View Full Version : Field Data Collection for Calibration

Darrell D
March 2, 2017, 09:53 AM
Our utility uses InfoWater to model our reclaimed water distribution system. We recently completed the installation of a SCADA system on the reclaimed system which will help in calibrating the model. In a potable water system, fire flow tests can be used for calibration but there are no hydrants available in the reclaimed system. Has anyone here had experience in using some type of data recorders in the field to collect pressure and flow information and then used it for model calibration? If so, can you please share as much detail as you're willing to and your experience with the devices.

Patrick Moore
March 6, 2017, 11:06 AM

One thing you can always generally do is to use the available SCADA data to compare known Flows ( usually at pump station discharges) known pressures, often at Pump station discharge and in some cases pump station suction pressures or remote pressure locations if known), and lastly comparing Tank levels. Most comparisons are generally done against and EPS scenario with a 24 hour period being the most common used to compare and this generally done on a day as close as possible to the Maximum day usage.

You will need to set up your model to have diurnal curve water usage patterns, demands, and controls based on the day you are comparing to best use for calibration purposes. If you find you wish to have additional remote pressure or flow recorders added, this would best supplement the available SCADA data. Generally, most calibrations find that the known SCADA values are often sufficient, but if a key sensor is down or there is an area with uncertainty supplementing available SCADA data with a data logger is always an option.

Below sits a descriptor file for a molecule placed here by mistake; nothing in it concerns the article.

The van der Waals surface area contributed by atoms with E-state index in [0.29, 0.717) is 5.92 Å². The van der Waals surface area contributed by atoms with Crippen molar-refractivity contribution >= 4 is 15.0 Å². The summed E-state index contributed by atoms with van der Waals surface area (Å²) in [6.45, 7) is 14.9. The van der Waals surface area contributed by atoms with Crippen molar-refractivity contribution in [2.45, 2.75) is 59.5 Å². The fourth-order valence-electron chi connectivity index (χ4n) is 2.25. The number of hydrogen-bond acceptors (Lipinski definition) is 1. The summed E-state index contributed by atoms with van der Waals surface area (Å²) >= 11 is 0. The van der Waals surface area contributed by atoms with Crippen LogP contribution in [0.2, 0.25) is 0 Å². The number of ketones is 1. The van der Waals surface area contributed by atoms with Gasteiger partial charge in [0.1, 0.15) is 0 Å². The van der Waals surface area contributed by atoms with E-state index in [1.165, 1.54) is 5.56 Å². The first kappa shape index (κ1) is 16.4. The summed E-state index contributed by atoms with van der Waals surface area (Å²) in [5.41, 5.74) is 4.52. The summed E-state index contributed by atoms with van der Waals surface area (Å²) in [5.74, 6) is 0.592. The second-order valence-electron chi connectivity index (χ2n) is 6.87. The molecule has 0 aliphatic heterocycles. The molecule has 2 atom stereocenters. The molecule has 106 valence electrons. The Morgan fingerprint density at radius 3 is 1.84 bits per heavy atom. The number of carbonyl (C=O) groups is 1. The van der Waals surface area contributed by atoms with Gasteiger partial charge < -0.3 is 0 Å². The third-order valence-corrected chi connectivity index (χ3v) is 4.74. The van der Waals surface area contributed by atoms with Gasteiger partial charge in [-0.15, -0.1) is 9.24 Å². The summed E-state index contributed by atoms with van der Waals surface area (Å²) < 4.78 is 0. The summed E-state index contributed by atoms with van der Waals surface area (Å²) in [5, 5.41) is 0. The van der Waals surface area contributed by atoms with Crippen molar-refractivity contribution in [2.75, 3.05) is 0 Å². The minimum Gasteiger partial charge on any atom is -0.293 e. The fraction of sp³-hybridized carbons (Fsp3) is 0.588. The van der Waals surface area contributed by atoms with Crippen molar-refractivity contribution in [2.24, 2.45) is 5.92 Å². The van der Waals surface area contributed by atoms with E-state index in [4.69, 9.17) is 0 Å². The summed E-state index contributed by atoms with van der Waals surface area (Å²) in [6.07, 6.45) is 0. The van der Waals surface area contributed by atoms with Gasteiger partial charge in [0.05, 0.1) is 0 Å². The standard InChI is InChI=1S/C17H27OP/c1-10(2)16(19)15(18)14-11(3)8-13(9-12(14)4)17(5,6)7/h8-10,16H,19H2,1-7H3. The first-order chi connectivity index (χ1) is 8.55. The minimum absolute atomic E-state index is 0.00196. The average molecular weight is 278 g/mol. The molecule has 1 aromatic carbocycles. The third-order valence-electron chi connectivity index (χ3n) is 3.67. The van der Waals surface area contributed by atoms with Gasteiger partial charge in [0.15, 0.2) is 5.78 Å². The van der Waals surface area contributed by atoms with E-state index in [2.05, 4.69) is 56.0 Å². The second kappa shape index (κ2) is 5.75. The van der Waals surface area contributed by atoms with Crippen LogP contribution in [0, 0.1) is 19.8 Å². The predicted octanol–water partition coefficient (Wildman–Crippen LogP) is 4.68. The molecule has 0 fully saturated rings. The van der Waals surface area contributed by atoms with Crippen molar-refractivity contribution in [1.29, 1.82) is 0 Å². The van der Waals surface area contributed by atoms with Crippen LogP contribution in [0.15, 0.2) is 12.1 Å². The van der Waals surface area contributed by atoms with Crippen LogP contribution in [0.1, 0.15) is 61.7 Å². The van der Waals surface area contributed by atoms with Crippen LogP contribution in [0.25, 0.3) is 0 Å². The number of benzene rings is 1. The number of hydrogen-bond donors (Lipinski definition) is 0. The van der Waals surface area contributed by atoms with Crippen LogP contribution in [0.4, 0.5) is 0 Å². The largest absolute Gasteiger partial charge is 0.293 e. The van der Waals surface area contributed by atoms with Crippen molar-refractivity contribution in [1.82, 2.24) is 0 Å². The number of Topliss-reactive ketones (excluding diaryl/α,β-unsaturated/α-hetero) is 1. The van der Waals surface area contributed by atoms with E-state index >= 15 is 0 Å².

Since this system is likely installed in the last 15 years it is probably using pipeline materials that don't corrode (only unlined Cast Iron and steel pipes generally are the only materials expected to have internal corrosion). In that case you likely may not need to make c-factor adjustments to the pipelines in the model. Generally you may find that the EPS calibration will help validate the demand allocation, the system diurnal curves, the model pump curves used, and the system control set points for pumps and other controllable features and it is only those features that you may generally adjust for calibration purposes. Just make sure to only adjust something if you know is justifiable to change. In other words, you want to only change factors that have uncertainty in them and make sure whatever you change you can justify making that change.

One final note, since the SCADA system is newly installed, you may wish to wait to calibrate until you can get data corresponding to when the high usage period for that system occurs. This may mean waiting a few months until you have a whole month of peak water usage days you can choose form and then selecting the best day to calibrate to from that period. Just a thought to keep in mind as the higher the usage, the more stressed the system will be and the more likely you may identify differences in the model and field data so that you can make adjustments.

Hope this helps give you at least a few ideas on what you can do with what you currently have.

Patrick Moore